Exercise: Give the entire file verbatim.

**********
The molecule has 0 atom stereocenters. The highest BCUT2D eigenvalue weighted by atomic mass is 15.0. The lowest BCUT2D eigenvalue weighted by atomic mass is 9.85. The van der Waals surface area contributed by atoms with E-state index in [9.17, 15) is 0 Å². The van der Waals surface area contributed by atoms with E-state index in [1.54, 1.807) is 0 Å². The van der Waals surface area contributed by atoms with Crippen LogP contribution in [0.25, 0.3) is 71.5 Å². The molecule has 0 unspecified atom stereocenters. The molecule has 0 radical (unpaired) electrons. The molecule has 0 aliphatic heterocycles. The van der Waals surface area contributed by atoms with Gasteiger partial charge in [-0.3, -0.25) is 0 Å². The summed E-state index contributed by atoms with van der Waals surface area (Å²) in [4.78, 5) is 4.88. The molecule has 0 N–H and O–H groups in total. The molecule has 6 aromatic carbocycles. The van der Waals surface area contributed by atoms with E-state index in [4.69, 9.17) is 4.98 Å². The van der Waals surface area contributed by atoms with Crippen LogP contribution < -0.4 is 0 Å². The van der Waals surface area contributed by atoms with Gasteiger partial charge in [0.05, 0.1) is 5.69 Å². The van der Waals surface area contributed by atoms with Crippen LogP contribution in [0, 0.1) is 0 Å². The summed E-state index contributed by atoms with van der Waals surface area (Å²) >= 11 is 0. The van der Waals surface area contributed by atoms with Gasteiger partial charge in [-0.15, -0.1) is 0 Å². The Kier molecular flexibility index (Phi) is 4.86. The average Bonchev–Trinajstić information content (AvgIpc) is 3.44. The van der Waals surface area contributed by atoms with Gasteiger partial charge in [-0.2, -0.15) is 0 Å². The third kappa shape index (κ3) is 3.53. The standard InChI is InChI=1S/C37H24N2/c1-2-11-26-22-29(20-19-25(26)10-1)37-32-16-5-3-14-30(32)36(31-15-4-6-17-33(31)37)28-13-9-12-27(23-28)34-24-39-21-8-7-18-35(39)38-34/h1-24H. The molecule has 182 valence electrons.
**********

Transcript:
The molecule has 0 atom stereocenters. The highest BCUT2D eigenvalue weighted by atomic mass is 15.0. The lowest BCUT2D eigenvalue weighted by atomic mass is 9.85. The van der Waals surface area contributed by atoms with E-state index in [9.17, 15) is 0 Å². The van der Waals surface area contributed by atoms with E-state index in [1.54, 1.807) is 0 Å². The van der Waals surface area contributed by atoms with Crippen LogP contribution in [0.25, 0.3) is 71.5 Å². The molecule has 0 unspecified atom stereocenters. The molecule has 0 radical (unpaired) electrons. The molecule has 0 aliphatic heterocycles. The van der Waals surface area contributed by atoms with Gasteiger partial charge in [-0.3, -0.25) is 0 Å². The summed E-state index contributed by atoms with van der Waals surface area (Å²) in [4.78, 5) is 4.88. The molecule has 0 N–H and O–H groups in total. The molecule has 6 aromatic carbocycles. The van der Waals surface area contributed by atoms with E-state index in [4.69, 9.17) is 4.98 Å². The van der Waals surface area contributed by atoms with Crippen LogP contribution < -0.4 is 0 Å². The van der Waals surface area contributed by atoms with Gasteiger partial charge in [0.05, 0.1) is 5.69 Å². The van der Waals surface area contributed by atoms with Crippen LogP contribution in [0, 0.1) is 0 Å². The summed E-state index contributed by atoms with van der Waals surface area (Å²) >= 11 is 0. The van der Waals surface area contributed by atoms with Gasteiger partial charge in [-0.15, -0.1) is 0 Å². The Kier molecular flexibility index (Phi) is 4.86. The average Bonchev–Trinajstić information content (AvgIpc) is 3.44. The van der Waals surface area contributed by atoms with Gasteiger partial charge in [-0.2, -0.15) is 0 Å². The third kappa shape index (κ3) is 3.53. The standard InChI is InChI=1S/C37H24N2/c1-2-11-26-22-29(20-19-25(26)10-1)37-32-16-5-3-14-30(32)36(31-15-4-6-17-33(31)37)28-13-9-12-27(23-28)34-24-39-21-8-7-18-35(39)38-34/h1-24H. The molecule has 182 valence electrons.